Millennials Are Different — Very Different

Like any generation, millennials do a lot that give HR teams pause. Gen X was difficult to manage and motivate, and had different perspectives on work and work/life balance than previous generations. There are skill gaps between new young hires and many Baby Boomers now, namely in the technology arena. And, beyond that, more than two in four don’t have any plans to retire. Now we’re staring down the millennial generation, a massive demographic that at present is the largest piece of the U.S. workforce.

I’m not talking about the millennial stereotypes or pop culture chatter, either — there are just as many lazy, entitled millennials as there are hard-working, game-changing, head-down leaders and doers in the 18–34 set.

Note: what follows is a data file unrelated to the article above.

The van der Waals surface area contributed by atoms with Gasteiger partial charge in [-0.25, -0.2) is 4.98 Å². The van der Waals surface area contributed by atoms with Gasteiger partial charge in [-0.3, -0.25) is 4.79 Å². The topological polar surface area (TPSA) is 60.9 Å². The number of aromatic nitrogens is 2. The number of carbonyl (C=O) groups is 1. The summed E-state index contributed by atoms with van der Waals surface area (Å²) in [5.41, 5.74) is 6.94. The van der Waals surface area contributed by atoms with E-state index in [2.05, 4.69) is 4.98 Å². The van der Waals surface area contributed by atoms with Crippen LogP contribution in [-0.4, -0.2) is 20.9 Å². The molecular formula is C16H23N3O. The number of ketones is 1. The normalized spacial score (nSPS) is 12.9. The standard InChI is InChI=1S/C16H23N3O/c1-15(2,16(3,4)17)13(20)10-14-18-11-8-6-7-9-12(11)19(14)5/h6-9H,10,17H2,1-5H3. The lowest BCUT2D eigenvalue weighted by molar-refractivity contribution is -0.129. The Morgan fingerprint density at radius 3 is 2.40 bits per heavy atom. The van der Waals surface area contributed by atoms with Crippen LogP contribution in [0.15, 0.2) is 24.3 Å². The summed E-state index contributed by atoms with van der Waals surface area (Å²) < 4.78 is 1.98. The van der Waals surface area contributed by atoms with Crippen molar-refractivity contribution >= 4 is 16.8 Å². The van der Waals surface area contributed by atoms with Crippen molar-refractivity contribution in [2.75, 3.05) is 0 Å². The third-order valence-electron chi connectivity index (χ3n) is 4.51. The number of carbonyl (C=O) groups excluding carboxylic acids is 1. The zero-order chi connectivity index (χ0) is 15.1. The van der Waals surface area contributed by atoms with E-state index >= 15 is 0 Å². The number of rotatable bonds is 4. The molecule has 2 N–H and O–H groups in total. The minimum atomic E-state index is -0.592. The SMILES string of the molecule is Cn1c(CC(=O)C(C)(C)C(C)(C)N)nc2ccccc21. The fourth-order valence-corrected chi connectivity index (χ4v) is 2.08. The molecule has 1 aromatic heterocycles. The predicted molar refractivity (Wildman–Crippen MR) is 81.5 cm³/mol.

What is shaking up talent management is that these young hires are a bit like free agents, especially in the tech world. They come, they work, they hang on for a year or two and, just like that, they move on to explore other opportunities. According to the “Work In Progress” study we conducted to glean more insight into the future of work, millenials are the most likely age group to leave their job if given the opportunity.

There’s no love lost on their part because, to them, it’s their career, their journey and their deep desire to evolve and grow. If they don’t feel fulfilled or if they think they could be more fulfilled elsewhere, that’s where they’ll head.

It’s not a condemnation, simply the way they’re doing business and, more specifically, the way we need to do business to recruit, train, manage, and retain this powerhouse generation.